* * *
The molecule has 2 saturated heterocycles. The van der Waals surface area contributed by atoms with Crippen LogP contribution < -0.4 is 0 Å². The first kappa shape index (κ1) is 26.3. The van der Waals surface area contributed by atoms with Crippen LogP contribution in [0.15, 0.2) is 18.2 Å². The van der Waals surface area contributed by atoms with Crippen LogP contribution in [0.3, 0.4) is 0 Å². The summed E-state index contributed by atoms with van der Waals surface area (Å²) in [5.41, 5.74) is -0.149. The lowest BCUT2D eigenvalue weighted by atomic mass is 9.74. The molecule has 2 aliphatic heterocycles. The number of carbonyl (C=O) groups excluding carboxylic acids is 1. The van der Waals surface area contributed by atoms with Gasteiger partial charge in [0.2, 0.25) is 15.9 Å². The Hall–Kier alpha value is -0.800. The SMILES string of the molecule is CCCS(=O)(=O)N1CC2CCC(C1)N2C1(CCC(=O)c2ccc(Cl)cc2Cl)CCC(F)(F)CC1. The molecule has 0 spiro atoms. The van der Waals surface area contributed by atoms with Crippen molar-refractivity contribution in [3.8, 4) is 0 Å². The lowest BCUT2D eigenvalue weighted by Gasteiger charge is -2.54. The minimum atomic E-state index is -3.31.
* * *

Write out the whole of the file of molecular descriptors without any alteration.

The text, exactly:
The molecule has 2 saturated heterocycles. The van der Waals surface area contributed by atoms with Crippen LogP contribution < -0.4 is 0 Å². The first kappa shape index (κ1) is 26.3. The van der Waals surface area contributed by atoms with Crippen LogP contribution in [0.15, 0.2) is 18.2 Å². The van der Waals surface area contributed by atoms with Crippen LogP contribution in [0.3, 0.4) is 0 Å². The summed E-state index contributed by atoms with van der Waals surface area (Å²) in [5.41, 5.74) is -0.149. The lowest BCUT2D eigenvalue weighted by atomic mass is 9.74. The molecule has 2 aliphatic heterocycles. The number of carbonyl (C=O) groups excluding carboxylic acids is 1. The van der Waals surface area contributed by atoms with Gasteiger partial charge in [0.2, 0.25) is 15.9 Å². The Hall–Kier alpha value is -0.800. The SMILES string of the molecule is CCCS(=O)(=O)N1CC2CCC(C1)N2C1(CCC(=O)c2ccc(Cl)cc2Cl)CCC(F)(F)CC1. The molecule has 0 spiro atoms. The van der Waals surface area contributed by atoms with Crippen molar-refractivity contribution in [3.8, 4) is 0 Å². The lowest BCUT2D eigenvalue weighted by Gasteiger charge is -2.54. The minimum atomic E-state index is -3.31.